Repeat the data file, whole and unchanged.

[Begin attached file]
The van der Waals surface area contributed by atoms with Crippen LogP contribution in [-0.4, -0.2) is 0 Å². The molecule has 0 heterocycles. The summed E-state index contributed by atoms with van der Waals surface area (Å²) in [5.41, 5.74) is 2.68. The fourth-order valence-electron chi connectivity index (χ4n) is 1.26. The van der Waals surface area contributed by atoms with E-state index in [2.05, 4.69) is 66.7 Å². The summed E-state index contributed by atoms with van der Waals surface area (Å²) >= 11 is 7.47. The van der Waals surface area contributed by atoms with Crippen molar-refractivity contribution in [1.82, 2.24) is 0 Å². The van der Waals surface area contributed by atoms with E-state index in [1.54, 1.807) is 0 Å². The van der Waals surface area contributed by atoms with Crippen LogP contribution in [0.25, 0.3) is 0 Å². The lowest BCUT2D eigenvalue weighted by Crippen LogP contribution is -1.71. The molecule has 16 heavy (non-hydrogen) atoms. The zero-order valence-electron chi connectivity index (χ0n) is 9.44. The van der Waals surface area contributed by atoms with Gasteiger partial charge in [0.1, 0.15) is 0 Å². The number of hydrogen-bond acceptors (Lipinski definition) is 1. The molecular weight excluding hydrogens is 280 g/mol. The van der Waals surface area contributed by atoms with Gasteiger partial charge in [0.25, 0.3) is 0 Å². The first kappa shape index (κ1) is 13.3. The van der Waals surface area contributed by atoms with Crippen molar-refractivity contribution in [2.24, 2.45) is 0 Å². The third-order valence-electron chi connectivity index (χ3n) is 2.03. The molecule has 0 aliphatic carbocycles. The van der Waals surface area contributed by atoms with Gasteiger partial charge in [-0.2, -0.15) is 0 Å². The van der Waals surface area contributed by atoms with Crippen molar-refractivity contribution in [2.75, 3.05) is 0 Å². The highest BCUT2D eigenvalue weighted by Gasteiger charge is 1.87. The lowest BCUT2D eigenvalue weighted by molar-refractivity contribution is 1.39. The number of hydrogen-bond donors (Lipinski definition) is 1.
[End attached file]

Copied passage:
The van der Waals surface area contributed by atoms with Crippen LogP contribution in [-0.4, -0.2) is 0 Å². The molecule has 0 heterocycles. The summed E-state index contributed by atoms with van der Waals surface area (Å²) in [5.41, 5.74) is 2.68. The fourth-order valence-electron chi connectivity index (χ4n) is 1.26. The van der Waals surface area contributed by atoms with E-state index in [2.05, 4.69) is 66.7 Å². The summed E-state index contributed by atoms with van der Waals surface area (Å²) >= 11 is 7.47. The van der Waals surface area contributed by atoms with Crippen molar-refractivity contribution in [1.82, 2.24) is 0 Å². The van der Waals surface area contributed by atoms with E-state index in [1.54, 1.807) is 0 Å². The van der Waals surface area contributed by atoms with Crippen LogP contribution in [0.25, 0.3) is 0 Å². The lowest BCUT2D eigenvalue weighted by Crippen LogP contribution is -1.71. The molecule has 16 heavy (non-hydrogen) atoms. The zero-order valence-electron chi connectivity index (χ0n) is 9.44. The van der Waals surface area contributed by atoms with Gasteiger partial charge in [0.1, 0.15) is 0 Å². The number of hydrogen-bond acceptors (Lipinski definition) is 1. The molecular weight excluding hydrogens is 280 g/mol. The van der Waals surface area contributed by atoms with Gasteiger partial charge in [0.25, 0.3) is 0 Å². The first kappa shape index (κ1) is 13.3. The van der Waals surface area contributed by atoms with Crippen molar-refractivity contribution in [2.24, 2.45) is 0 Å². The third-order valence-electron chi connectivity index (χ3n) is 2.03. The molecule has 0 aliphatic carbocycles. The van der Waals surface area contributed by atoms with Gasteiger partial charge in [-0.2, -0.15) is 0 Å². The van der Waals surface area contributed by atoms with Crippen molar-refractivity contribution in [2.75, 3.05) is 0 Å². The highest BCUT2D eigenvalue weighted by Gasteiger charge is 1.87. The lowest BCUT2D eigenvalue weighted by molar-refractivity contribution is 1.39. The number of hydrogen-bond donors (Lipinski definition) is 1.